1997: In Cartagena, Colombian rebels release 70 soldiers captive for nearly a year. In return, the Government evacuates its military from a swath of land.
1999: After a final spree of burning, shooting and alleged rapes, Yugoslav forces withdraw from Kosovo’s border region with Albania.
2000: Roman Catholic Bishop Augustin Misago, accused of helping orchestrate the 1994 slaughter of more than a half-million Rwandans, is cleared of genocide charges and set free.
2004: Iraq’s neighbours endorse the US-backed Administration and the transfer of power, giving a boost to Iraq’s quest for international legitimacy.
2005: Spanish police arrest 16 Islamic terror suspects in raids in several cities, including 11 suspected members of a group thought to have ties to Abu-Musab al-Zarqawi’s al-Qaeda in Iraq.
2006: Clean-up crews in northern China scramble to absorb 60 tons of toxic coal tar accidentally dumped into the Dasha River before it reaches a reservoir serving 10 million people. The death toll of US servicemen and women in the Iraq war reaches 2,500.
2009: In a massive outpouring reminiscent of the Iranian Revolution three decades ago, hundreds of thousands of Iranian protesters stream through the capital and denounce President Mahmoud Ahmadinejad’s claim to victory in a disputed election.
2010: The United Nations finds evidence of bloody intent behind the chaos in Kyrgyzstan that killed hundreds, left the nation’s second-biggest city a smouldering ruin and sent more than 100,000 ethnic Uzbeks fleeing.
2011: The Pakistani army denies that one of its majors is among a group of Pakistanis who Western officials say were arrested for feeding the CIA information before the American raid that killed Osama bin Laden.
2012: Olympian George Ezekiel Kerr dies. He had competed for the British West Indies at the 1960 Summer Olympics. Daredevil Nik Wallenda becomes the first person to walk a tightrope across Niagara Falls. (The feat is broadcast live by ABC-TV, which required Wallenda to wear a safety tether.)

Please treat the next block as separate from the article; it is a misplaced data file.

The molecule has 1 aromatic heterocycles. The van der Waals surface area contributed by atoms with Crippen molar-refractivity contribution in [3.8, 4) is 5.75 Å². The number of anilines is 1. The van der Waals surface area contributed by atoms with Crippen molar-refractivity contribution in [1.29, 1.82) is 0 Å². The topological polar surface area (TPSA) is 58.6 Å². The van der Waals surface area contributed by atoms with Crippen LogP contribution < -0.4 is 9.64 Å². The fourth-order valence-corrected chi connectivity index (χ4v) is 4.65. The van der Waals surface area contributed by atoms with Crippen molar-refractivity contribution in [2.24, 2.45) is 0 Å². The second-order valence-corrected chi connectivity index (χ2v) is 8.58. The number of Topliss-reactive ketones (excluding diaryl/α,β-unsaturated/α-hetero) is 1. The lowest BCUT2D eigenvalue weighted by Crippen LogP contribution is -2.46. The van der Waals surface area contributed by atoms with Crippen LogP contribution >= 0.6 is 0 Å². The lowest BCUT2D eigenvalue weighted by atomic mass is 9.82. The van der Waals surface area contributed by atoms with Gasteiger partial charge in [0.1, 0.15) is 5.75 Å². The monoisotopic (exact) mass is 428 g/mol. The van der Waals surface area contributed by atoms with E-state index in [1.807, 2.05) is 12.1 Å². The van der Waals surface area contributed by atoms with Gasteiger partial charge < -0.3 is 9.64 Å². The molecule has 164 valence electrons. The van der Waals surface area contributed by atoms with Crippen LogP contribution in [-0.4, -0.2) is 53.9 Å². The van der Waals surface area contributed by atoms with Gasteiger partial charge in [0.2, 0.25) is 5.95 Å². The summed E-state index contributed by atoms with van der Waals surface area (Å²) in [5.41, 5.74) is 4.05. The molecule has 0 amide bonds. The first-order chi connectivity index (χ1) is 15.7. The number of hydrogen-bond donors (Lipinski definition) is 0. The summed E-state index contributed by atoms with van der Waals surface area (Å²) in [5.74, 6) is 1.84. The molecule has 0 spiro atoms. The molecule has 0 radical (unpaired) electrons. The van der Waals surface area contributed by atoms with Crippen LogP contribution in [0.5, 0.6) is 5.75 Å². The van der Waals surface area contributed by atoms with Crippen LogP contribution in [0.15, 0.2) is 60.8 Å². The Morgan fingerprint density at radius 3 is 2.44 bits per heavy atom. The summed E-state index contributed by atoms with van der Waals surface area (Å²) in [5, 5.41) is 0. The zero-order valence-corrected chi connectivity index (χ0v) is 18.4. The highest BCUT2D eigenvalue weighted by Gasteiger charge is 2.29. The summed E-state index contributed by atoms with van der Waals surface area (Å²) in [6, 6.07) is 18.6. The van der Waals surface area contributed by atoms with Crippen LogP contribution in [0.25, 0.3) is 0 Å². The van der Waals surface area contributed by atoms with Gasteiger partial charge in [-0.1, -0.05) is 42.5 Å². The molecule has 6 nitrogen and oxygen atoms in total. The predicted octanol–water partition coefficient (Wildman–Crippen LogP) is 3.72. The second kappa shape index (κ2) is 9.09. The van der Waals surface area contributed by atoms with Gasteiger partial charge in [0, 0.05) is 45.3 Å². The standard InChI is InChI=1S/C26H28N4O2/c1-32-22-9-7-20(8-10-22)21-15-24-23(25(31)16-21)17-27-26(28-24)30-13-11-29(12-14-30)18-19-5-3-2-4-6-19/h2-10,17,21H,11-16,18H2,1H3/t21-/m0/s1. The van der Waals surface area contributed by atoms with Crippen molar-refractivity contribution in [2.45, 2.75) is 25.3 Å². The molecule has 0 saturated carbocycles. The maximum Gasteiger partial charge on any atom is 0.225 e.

2013: Wild celebrations break out on Tehran streets that were battlefields four years ago as reformist-backed Hassan Rouhani caps a stunning surge to claim Iran’s presidency, throwing open the political order after relentless crackdowns by hardliners.
2014: Israel’s prime minister accuses Hamas of kidnapping three Israeli teenagers who are later found dead.
2015: Former Florida Governor Jeb Bush enters the 2016 presidential campaign with a rally and speech at Miami Dade College, joining 10 other Republicans already in the race for the party’s nomination. Rachel Dolezal resigns as president of the National Association for the Advancement of Colored People’s (NAACP) Spokane Chapter just days after her parents said she was a white woman posing as black woman – a dizzyingly swift fall for an activist credited with injecting remarkable new energy into the civil rights organisation.
Issa, Japanese poet (1763-1828); Thomas Mitchell, British explorer of Australia, (1792-1855); Edvard Grieg, Norwegian composer (1843-1907); Jim Belushi, US actor (1954- ); Julie Hagerty, US actress (1955- ); Helen Hunt, US actress (1963- ); Courteney Cox, US actress (1964- ); Ice Cube, US rapper/actor (1969- ); Leah Remini, actress (1970- ); Johnny Hallyday, French rock singer/actor (1943-2017); Neil Patrick Harris, US actor (1973- )